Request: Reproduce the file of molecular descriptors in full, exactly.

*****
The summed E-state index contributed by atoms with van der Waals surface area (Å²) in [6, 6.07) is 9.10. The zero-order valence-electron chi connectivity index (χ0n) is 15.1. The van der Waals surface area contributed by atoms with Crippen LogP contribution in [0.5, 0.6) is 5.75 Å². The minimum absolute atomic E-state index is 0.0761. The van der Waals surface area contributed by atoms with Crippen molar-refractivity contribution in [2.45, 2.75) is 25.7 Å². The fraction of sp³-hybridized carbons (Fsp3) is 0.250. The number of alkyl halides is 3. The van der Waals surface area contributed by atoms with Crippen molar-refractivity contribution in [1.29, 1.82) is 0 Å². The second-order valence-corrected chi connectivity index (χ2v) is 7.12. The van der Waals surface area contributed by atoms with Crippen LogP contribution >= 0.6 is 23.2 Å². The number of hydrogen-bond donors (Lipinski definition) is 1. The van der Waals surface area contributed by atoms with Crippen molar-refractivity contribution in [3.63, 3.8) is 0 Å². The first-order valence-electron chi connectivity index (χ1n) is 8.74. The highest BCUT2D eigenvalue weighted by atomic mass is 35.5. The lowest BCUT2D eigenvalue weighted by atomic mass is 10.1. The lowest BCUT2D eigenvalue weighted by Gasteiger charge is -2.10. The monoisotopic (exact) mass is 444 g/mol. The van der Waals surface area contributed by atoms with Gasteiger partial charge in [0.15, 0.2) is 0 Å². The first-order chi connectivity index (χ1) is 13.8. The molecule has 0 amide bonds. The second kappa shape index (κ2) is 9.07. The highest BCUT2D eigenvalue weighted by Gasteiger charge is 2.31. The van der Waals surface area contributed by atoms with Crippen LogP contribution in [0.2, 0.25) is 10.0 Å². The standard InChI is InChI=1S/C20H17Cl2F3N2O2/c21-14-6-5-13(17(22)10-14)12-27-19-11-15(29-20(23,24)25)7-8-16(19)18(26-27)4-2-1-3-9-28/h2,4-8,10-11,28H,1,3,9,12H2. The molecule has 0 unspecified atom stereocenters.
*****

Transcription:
The summed E-state index contributed by atoms with van der Waals surface area (Å²) in [6, 6.07) is 9.10. The zero-order valence-electron chi connectivity index (χ0n) is 15.1. The van der Waals surface area contributed by atoms with Crippen LogP contribution in [0.5, 0.6) is 5.75 Å². The minimum absolute atomic E-state index is 0.0761. The van der Waals surface area contributed by atoms with Crippen molar-refractivity contribution in [2.45, 2.75) is 25.7 Å². The fraction of sp³-hybridized carbons (Fsp3) is 0.250. The number of alkyl halides is 3. The van der Waals surface area contributed by atoms with Crippen molar-refractivity contribution in [1.29, 1.82) is 0 Å². The second-order valence-corrected chi connectivity index (χ2v) is 7.12. The van der Waals surface area contributed by atoms with Crippen LogP contribution >= 0.6 is 23.2 Å². The number of hydrogen-bond donors (Lipinski definition) is 1. The van der Waals surface area contributed by atoms with Crippen molar-refractivity contribution in [3.63, 3.8) is 0 Å². The first-order valence-electron chi connectivity index (χ1n) is 8.74. The highest BCUT2D eigenvalue weighted by atomic mass is 35.5. The lowest BCUT2D eigenvalue weighted by atomic mass is 10.1. The lowest BCUT2D eigenvalue weighted by Gasteiger charge is -2.10. The monoisotopic (exact) mass is 444 g/mol. The van der Waals surface area contributed by atoms with Gasteiger partial charge in [0.15, 0.2) is 0 Å². The first-order chi connectivity index (χ1) is 13.8. The molecule has 0 amide bonds. The second kappa shape index (κ2) is 9.07. The highest BCUT2D eigenvalue weighted by Gasteiger charge is 2.31. The van der Waals surface area contributed by atoms with Crippen LogP contribution in [0.2, 0.25) is 10.0 Å². The standard InChI is InChI=1S/C20H17Cl2F3N2O2/c21-14-6-5-13(17(22)10-14)12-27-19-11-15(29-20(23,24)25)7-8-16(19)18(26-27)4-2-1-3-9-28/h2,4-8,10-11,28H,1,3,9,12H2. The molecule has 0 unspecified atom stereocenters.